Whether born as an Indian or not, the heart is forever Indian. And I witness how men and women from the west are attracted to the east. We welcome them, sometimes be one of them and let them be one of us. We celebrate being together, and spread the joy that comes from wandering.

It is during these wandering tours that I end up meeting people who love India. Whether it is tent pitched under the stars on a lonely hill, a chamber hall behind a popular temple where you can spend the night for free, a verandah of the only school in the village, a 150 year old traditional house in the forest or a bunk bed shared dormitory, I have tried them all. Life actually happens in all of these interesting and not so luxurious accommodations.

One such exhilarating experience came from a recent stay at a Hostel in Rajasthan. Though the state is known for its luxurious homecomings, there is space for the traveler on road. At Pushkar and Udaipur, I booked myself a shared dormitory bed at Zostel. An upcoming and expanding chain of hostels across India, this brand is catching up fast with its must have presence in must go places.

For me, it was the first time that I stayed at a traveler’s hostel and within no time I could see how it was adding value to my solo trip. First things first, it was very economical, commendably clean and a fantasy perk for the eyes. The moment you enter, you see those big cushions lined up across the wall with a low bedding, and all you want to do is jump on them. The hanging bulbs from the ceiling and the mythological graffiti on the walls were making it look very attractive. The house has the local aesthetics, the people have local warmth and the cuisine has local taste, all that a global traveler needs.

The rooftop restaurants besides the ‘cook your own food’ facility is also the chilling zone and the heart of these Zostels. Great food is accompanied by great music, a fantastic view and an amazing company. Friendships strike over everything here – be it your book, your collection of country music, a drag of your light or simply a lemonade. There is a breeze of stories, mild as well as wild, that gives a great vibe to this place. I spent a soothing afternoon at Zostel Pushkar and a chirpy talkative evening at Zostel Udaipur. When conversations get a view, they sound more intimate and the comfort zone builds up flawlessly at Zostel.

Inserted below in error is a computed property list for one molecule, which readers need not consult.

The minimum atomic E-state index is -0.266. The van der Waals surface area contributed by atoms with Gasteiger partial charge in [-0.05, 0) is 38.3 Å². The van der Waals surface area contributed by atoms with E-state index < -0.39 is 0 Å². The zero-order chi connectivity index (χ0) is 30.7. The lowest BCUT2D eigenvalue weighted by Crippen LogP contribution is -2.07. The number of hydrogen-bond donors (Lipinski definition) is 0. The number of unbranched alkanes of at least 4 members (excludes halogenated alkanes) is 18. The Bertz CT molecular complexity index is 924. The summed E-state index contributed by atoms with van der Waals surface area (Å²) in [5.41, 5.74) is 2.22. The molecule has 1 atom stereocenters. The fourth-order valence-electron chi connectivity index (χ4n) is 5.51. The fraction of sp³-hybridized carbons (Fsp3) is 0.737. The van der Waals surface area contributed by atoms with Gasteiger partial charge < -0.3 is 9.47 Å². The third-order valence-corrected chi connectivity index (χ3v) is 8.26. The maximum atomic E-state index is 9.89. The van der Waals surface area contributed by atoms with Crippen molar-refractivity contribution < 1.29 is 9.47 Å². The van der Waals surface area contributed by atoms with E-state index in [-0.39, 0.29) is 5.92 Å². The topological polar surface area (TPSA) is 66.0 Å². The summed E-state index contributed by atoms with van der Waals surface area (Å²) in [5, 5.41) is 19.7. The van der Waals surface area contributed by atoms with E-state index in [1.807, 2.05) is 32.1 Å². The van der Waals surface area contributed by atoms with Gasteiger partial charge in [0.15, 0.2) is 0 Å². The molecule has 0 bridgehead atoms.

Apart from the relaxing and chilled out scenes at this traveler’s hostel, they also offer other travel related services like ticket booking, travel inquiries and nearby offbeat day trips. Another add on is the wifi service which enables a ‘work on the go!’ which is a booster for many who travel. If you are not looking for something formal and can adjust to the free spirit, then I am sure, Zostel is your hideout.

The next on my mind is Zostel @ Varanasi, it is a city that is said that every Hindu should visit once in their life.


Posted in Life Travel, Rajasthan, shiva, travel

Is Pushkar the new Hampi ?

I have been to Pushkar a long time ago and I vaguely remember the colorful bazaars and the saffronized Ghats of the Pushkar Lake. However, I distinctly remember the Brahma temple, the only Brahma temple in the world, making Pushkar a uniquely important spot for the followers of Hinduism. The atmosphere here is very spiritual, there are stories about the cursed creator, which almost everyone lives by and there is a lake in the desert that amazes everyone. Despite its relevance in the religious circles of India, it has managed to remain a tiny town with no real projection of its own. This perhaps, brings Pushkar on the world tourist map, especially for the ones who wish to disconnect. And this is precisely what I wanted for myself. I have been following the social media posts for Pushkar lately and I wonder what attracts the young to this undeveloped and undisturbed town that sees almost no action all day long.

The town of Pushkar is spread within a few kilometers only. The road from Ajmer that leads to Pushkar is a hilly terrain with some simple curves. The hills that you would be turning around are dusty, rugged and uprooted; they are rather rocky than tall making themselves very distinct from the skyline, they look vulnerable, dry and dead. They are not yet parched by the sun for the summer heat will snatch away any of the life left in them. They are spread far and wide, commonly also known as the Pushkar Tirathgarh Forest. There is an enticing route leading in that you would come across on the way. If only I was not sitting in the bus and had a bike to ride inside, it would have been an adventurous day.

Nevertheless more adventures were waiting for me up ahead. In no time, I reached the Pushkar bus stand. I had already made my bookings with Zostel, one of the most upcoming hostel chains in India. A GenZ concept, this one had all the cues of a cool and free spirited stay. A bunk bed cleanly prepared, just next to a rooftop restaurant, sharing the dormitory with travelers across the globe, bean bags and floor beddings everywhere, creative graffiti and posters, the ambience was just right to spend the day.

As I spent the breezy afternoon, lazing on a yellow bean bag, listening to some psychedelic music, I suspended myself to this carefree atmosphere of Pushkar. With no one around and no thoughts on mind either; I was smiling for being there. Sometimes, these simplest of experiences become the most precious of all. Being alone and yet not lonely counts as one of the richest moments of life.